As I said the story and concept were what intrigued me the most. Add the fact that a big name writer like John Milius (writer/director of the 1980s flick Red Dawn and writer of Apocalypse Now) was attached to the project and the hype meter started to ping. The reality is that while I still found the concept of the story cool the actual story in-game was a lot less emotional and interesting than I was expecting. I never found myself caring what happened to my character and even less about those around me. Heck, more than a few times I wanted to shoot the other main characters in the game myself, but more on that later. You play a character named Jacobs that is a pilot. The game start with you being taken by the GKR and tossed onto a bus heading for who knows what. The bus ride is really a long cut scene where you can look around but can't do anything else, kind of like the tram ride in Half-Life. Actually there were several areas to the game that reminded me of Half-Life, but only in the “this seems like something Half-Life did better over 10 years ago” kind of way. Anyway, along your bus ride you see the GKR doing terrible things to American civilians and I suppose I should have been all stirred up but for some reason I wasn't. Many times in the campaign I could tell what the game was trying to do, but it just wasn't working. The concept was there, the general execution was there, but the soul was missing. Walking through neighborhoods that were war torn was interesting but I never really felt like I was that connected. My teammates most of the time were a guy named Conner, who was basically the leader of the resistance cell I was in, and a woman named Rianna, who I believe was suppose to be the voice of sympathy and reason. I never liked either one of them and did not enjoy being around them. With an exception here and there I didn't see much of a reason to be doing the things I was being asked to do and just felt like a puppy following the others around.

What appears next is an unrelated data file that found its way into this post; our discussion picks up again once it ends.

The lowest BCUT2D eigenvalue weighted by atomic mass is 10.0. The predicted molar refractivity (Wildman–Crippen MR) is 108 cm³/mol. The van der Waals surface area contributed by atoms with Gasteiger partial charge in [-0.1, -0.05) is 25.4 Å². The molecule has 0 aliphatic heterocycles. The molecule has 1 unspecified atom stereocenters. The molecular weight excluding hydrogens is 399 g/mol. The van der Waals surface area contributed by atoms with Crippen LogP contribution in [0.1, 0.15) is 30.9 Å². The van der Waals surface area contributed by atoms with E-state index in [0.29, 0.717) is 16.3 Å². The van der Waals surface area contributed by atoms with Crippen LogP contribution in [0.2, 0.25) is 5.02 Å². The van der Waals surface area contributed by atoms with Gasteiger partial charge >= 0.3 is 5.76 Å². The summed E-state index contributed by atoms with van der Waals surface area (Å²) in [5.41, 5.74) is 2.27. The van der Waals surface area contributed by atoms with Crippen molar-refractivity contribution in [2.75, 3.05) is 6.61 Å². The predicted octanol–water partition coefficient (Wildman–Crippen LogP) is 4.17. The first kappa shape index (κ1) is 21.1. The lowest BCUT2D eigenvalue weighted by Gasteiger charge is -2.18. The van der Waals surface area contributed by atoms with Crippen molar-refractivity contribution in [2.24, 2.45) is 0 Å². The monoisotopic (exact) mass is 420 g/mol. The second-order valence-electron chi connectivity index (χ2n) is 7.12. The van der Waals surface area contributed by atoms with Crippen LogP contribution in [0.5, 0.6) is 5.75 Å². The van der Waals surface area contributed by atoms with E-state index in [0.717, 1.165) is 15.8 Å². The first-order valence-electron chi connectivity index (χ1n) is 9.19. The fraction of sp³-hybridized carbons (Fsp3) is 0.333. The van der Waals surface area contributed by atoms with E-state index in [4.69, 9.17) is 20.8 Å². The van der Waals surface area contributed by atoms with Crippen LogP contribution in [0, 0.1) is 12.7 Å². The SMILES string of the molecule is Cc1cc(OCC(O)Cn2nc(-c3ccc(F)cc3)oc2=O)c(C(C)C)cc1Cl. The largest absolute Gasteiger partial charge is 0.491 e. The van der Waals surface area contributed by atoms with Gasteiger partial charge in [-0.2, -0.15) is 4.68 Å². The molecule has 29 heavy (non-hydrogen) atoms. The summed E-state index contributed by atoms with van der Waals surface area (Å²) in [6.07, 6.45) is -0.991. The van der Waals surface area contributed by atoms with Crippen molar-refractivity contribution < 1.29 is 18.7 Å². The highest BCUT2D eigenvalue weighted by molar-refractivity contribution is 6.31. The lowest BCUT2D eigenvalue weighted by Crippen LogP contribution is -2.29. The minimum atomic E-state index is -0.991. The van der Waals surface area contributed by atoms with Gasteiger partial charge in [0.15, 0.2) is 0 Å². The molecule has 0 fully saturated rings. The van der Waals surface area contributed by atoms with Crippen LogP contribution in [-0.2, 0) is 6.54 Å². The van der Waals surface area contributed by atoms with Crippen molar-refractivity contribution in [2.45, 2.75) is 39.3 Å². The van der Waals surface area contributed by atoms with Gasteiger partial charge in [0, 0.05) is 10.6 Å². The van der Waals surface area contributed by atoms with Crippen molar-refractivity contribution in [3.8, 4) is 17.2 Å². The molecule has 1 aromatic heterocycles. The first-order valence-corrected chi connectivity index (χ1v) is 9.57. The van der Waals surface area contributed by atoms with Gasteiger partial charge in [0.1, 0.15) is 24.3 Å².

The Homefront single player campaign sticks to the very basic and proven FPS style with little or no innovation. Honestly in some areas they regressed the genre. An example would be needing to let certain events happen before you can do something and I'm not talking about major events, that I can understand. What I mean is that in one area Conner tells us that we have to crawl under a fence or something. So I jump down to the ground and start heading to the hole in the fence only I can not get past it. I move around in all sorts of directions thinking that I was somehow not lined up correctly. Nope, that wasn't it. It turns out that I couldn't go through the fence until everyone else did and then the major hole in the fence would let me pass. Earlier I mentioned that I wanted to take out my teammates myself; well it was because of things like that and that they would snag a prime cover position and not get out of my way when I tried to move in. Just silly things like that kept getting in my way of having a really good time. As far as the weapons go they were kind of difficult to tell apart with the exception of a rapid fire shotgun I picked up for one scene but don't remember it showing up later. There was this beast of a tank-like vehicle called Goliath that packed some serious firepower and was fun but otherwise it was just a series of rifles with slightly different bullet capacities. A couple of the scripted events were neat, I did like the fight around a crashed aircraft, and the last third of the game is by far the strongest, so at least it ended on a high note. And just to cover the topic, the graphics are fine; nothing to be ashamed of, a little dated, but serviceable.